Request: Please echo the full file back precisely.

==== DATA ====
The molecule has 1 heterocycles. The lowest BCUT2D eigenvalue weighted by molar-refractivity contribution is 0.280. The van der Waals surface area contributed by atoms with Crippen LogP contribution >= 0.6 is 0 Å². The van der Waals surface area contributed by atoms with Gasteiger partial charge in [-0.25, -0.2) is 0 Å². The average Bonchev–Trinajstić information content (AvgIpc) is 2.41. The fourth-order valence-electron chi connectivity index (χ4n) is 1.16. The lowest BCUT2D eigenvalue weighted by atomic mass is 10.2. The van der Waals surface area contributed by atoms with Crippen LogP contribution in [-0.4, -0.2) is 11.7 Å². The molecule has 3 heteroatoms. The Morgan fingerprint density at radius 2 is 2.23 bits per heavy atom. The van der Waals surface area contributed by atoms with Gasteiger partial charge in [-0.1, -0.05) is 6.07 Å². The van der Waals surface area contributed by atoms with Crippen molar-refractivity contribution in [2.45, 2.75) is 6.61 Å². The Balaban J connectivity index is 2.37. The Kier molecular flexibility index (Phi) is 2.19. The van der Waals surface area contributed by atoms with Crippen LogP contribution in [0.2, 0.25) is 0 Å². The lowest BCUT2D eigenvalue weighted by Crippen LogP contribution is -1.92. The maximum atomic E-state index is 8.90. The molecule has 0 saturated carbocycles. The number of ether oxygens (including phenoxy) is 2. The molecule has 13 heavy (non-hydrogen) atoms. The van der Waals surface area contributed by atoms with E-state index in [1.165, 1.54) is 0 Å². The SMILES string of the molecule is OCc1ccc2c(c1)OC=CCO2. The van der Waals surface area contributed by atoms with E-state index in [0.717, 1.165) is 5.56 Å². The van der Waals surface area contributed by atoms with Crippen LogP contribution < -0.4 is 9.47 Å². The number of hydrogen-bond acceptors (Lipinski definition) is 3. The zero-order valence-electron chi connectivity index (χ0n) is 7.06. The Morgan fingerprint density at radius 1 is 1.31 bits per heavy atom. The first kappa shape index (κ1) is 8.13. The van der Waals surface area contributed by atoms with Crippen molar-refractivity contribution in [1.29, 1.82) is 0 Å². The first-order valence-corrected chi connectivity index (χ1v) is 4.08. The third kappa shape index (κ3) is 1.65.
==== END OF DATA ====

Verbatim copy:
The molecule has 1 heterocycles. The lowest BCUT2D eigenvalue weighted by molar-refractivity contribution is 0.280. The van der Waals surface area contributed by atoms with Crippen LogP contribution >= 0.6 is 0 Å². The van der Waals surface area contributed by atoms with Gasteiger partial charge in [-0.25, -0.2) is 0 Å². The average Bonchev–Trinajstić information content (AvgIpc) is 2.41. The fourth-order valence-electron chi connectivity index (χ4n) is 1.16. The lowest BCUT2D eigenvalue weighted by atomic mass is 10.2. The van der Waals surface area contributed by atoms with Crippen LogP contribution in [-0.4, -0.2) is 11.7 Å². The molecule has 3 heteroatoms. The Morgan fingerprint density at radius 2 is 2.23 bits per heavy atom. The van der Waals surface area contributed by atoms with Gasteiger partial charge in [-0.1, -0.05) is 6.07 Å². The van der Waals surface area contributed by atoms with Crippen molar-refractivity contribution in [2.45, 2.75) is 6.61 Å². The Balaban J connectivity index is 2.37. The Kier molecular flexibility index (Phi) is 2.19. The van der Waals surface area contributed by atoms with Crippen LogP contribution in [0.2, 0.25) is 0 Å². The lowest BCUT2D eigenvalue weighted by Crippen LogP contribution is -1.92. The maximum atomic E-state index is 8.90. The molecule has 0 saturated carbocycles. The number of ether oxygens (including phenoxy) is 2. The molecule has 13 heavy (non-hydrogen) atoms. The van der Waals surface area contributed by atoms with E-state index in [1.165, 1.54) is 0 Å². The SMILES string of the molecule is OCc1ccc2c(c1)OC=CCO2. The van der Waals surface area contributed by atoms with E-state index in [0.717, 1.165) is 5.56 Å². The van der Waals surface area contributed by atoms with Crippen LogP contribution < -0.4 is 9.47 Å². The number of hydrogen-bond acceptors (Lipinski definition) is 3. The zero-order valence-electron chi connectivity index (χ0n) is 7.06. The Morgan fingerprint density at radius 1 is 1.31 bits per heavy atom. The first kappa shape index (κ1) is 8.13. The van der Waals surface area contributed by atoms with Crippen molar-refractivity contribution in [1.29, 1.82) is 0 Å². The first-order valence-corrected chi connectivity index (χ1v) is 4.08. The third kappa shape index (κ3) is 1.65.